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Russia 2030: A Story of Great Power Dreams and Small Victorious Wars

By Blog Admin, on 3 June 2016

by Professor Andrew Wilson and Fredrik Wesslau

This post originally appeared on the ECFR Website, and is reproduced with kind permission of the Author. The research paper that this post refers to can be viewed in full by following the above link.

 

The future of Europe’s relations with Russia looks bleak. The Kremlin is pursuing an increasingly aggressive foreign policy to assert itself as a great power and distract from economic woes at home. Europe can’t fix Russia, but it can influence it and lower the risk of major conflict.

Behind this growing assertiveness is Moscow’s desire to establish itself as a great power – and, increasingly, to win legitimacy at home now that it can no longer deliver rising living standards.

Source: Wiki Commons

“Russia 2030: A story of great power dreams and small victorious wars” considers how Russia and Europe’s eastern neighbours may look 14 years from now. The paper sets out five key trends that will play out in Russia and Eastern Europe, the events that could throw them off course, and what the EU should do.

It argues that Russia will become more inclined to resort to force as it modernises its military and draws lessons from recent successes on the battlefield. Russia does not want a full confrontation with the West, but a miscalculation could lead to a major clash. Russia has tripped up before, getting bogged down in Donbas after overestimating the level of popular support there.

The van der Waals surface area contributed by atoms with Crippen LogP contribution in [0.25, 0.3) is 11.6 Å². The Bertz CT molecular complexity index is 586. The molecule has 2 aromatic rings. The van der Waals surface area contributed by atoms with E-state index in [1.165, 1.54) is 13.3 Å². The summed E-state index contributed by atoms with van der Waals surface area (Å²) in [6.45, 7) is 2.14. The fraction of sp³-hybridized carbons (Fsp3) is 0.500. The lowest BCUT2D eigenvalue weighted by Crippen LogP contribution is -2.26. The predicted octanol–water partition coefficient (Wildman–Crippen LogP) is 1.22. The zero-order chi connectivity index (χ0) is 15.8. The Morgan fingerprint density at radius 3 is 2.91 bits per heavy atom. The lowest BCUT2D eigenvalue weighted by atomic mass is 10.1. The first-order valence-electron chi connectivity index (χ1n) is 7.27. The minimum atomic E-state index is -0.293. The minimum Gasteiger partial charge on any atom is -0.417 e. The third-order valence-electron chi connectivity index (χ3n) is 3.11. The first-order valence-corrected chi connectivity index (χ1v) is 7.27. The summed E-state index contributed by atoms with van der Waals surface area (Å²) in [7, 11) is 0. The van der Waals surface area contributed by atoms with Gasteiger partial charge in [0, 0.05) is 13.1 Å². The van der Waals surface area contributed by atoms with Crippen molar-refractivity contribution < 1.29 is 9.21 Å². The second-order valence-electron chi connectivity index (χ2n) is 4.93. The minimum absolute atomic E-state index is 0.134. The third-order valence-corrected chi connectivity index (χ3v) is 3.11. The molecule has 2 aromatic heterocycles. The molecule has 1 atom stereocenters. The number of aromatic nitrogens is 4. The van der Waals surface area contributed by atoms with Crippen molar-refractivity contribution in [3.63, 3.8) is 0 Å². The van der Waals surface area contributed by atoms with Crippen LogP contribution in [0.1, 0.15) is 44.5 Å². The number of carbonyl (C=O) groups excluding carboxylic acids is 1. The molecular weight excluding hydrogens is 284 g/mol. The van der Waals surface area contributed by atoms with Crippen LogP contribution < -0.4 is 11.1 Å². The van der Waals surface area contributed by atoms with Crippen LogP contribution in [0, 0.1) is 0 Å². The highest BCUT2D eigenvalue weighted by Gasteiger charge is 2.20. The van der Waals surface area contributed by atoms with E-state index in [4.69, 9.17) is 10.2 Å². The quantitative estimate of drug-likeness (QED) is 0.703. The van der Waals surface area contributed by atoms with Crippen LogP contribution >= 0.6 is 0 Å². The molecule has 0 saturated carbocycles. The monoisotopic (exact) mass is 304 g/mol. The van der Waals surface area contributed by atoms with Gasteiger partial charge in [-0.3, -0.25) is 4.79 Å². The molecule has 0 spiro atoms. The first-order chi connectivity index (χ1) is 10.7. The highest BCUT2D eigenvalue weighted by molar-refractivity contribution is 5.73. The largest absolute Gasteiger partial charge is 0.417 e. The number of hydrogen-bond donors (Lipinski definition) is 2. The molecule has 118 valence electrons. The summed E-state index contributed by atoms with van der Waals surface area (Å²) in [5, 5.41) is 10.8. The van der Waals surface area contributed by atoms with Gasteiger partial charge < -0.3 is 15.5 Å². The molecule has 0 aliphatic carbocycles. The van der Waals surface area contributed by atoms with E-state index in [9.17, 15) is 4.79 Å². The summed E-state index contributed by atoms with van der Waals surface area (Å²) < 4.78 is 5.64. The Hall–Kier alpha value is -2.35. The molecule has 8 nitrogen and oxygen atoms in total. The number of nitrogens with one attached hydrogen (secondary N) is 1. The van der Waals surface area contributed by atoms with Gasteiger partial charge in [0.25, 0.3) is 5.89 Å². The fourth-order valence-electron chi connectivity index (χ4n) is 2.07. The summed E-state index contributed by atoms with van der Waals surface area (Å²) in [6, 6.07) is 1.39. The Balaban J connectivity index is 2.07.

Fluctuations in the oil price, a quagmire in Syria, reform in Ukraine, or a Russian defeat abroad could all change the rules of the game, either causing a chastened Russia to retreat – or spurring it to more aggressive action. Europe can reduce the risks by making the relationship more predictable, improving communications, and increasing the costs for Russia of its adventures overseas.

In the coming years, Russia’s main targets will be in Eastern Europe, particularly Ukraine and Georgia. Europe should back these countries against Russian pressure and support reform, including by expanding the Association Agreement. However, it should recognise that its aims in the region fundamentally clash with those of Moscow, and that the best that can be hoped for in the medium term is peaceful coexistence and a more predictable relationship.

 

Views expressed are those of the author(s) and not necessarily those of UCL, SSEES or UCL SSEES Research Blog

 

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